Offer in Compromise: Settle Your Tax Debt
The Internal Revenue Service revised the instructions and forms for their Offer-in-Compromise program in July 2006 in response to changes in the tax law under the Tax Increase Prevention and Reconciliation Act. The new law requires offer in compromise applicants to begin making payments on their proposed offer in compromise.
What You Need to Know Now
The Offer-in-Compromise (OIC) program is the only way for you to settle your tax debt for less than what you owe.
This program has been misunderstood by consumers and abused by unscrupulous tax preparers.
Filing an offer in compromise is one of five ways to get out of tax debt.
Starting July 16, 2006, all offer in compromise applicants must begin making payments on their proposed settlement amount. There are three payment options: lump sum payment, monthly payments over 24 months or less, or monthly payments over the remaining statute of limitations. Under the new law, applicants must submit a 20% down payment if they choose a lump sum payment plan, or must begin making monthly payments if they choose one of the two monthly payment options.
Also, the IRS intends to crack down on abusive tax preparers who submit offers that do not meet the eligibility requirements. The IRS has also made it easier for you to prepare an offer yourself by making the instructions much easier to read and to follow.
Get the Instructions and Forms
You can obtain the all the Offer in Compromise forms and instructions in a booklet on the IRS Web site called Form 656-B (46 pages, PDF format). You can also call the the IRS at 1-800-829-3676 and ask them to mail you this booklet, or you can pick it up from a local IRS taxpayer assistance center.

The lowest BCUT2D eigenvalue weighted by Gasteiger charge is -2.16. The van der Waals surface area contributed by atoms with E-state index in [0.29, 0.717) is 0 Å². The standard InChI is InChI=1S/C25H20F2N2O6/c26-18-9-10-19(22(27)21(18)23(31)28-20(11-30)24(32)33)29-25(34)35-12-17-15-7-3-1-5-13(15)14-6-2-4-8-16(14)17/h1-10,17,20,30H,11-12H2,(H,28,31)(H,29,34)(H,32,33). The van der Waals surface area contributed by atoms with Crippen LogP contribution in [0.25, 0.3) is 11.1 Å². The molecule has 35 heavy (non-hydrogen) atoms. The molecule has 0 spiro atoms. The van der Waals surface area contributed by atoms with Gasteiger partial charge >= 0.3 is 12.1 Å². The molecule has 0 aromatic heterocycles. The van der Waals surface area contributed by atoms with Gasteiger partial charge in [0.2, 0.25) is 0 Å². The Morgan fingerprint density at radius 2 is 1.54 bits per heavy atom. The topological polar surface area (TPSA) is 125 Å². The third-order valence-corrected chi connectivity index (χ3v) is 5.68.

Helpful Tips on Offers in Compromise
I provide useful information to help you successfully prepare an IRS Offer in Compromise in the following articles:
- Offer in Compromise Essentials
- Hiring a Tax Professional to Prepare an Offer in Compromise
- Offer in Compromise Forms & Documentation
- Preparing IRS Form 433A
- Calculating Your Settlement Amount - Reasonable Collection Potential
- Preparing IRS Form 656
- Offer in Compromise Checklist
- Payment Options for an Offer in Compromise
- Protecting Your Tax Refunds during an Offer in Compromise
- Complete List of Offer in Compromise Articles
Other Tax Debt Strategies
There are five, and only five, ways to get out of tax debt. Filing an offer in compromise is one of them. The other four options are:
- Installment agreement: a monthly payment plan for paying off the IRS.
- Not currently collectible: a program where the IRS voluntarily agrees not to collect on the tax debt for a year or so.
- Partial payment installment agreement: a fairly new debt management program where you have a long term payment plan to pay off the IRS at a reduced dollar amount.
- Filing bankruptcy: discharge your tax debts under the strict rules of a Chapter 7 or 13 bankruptcy petition.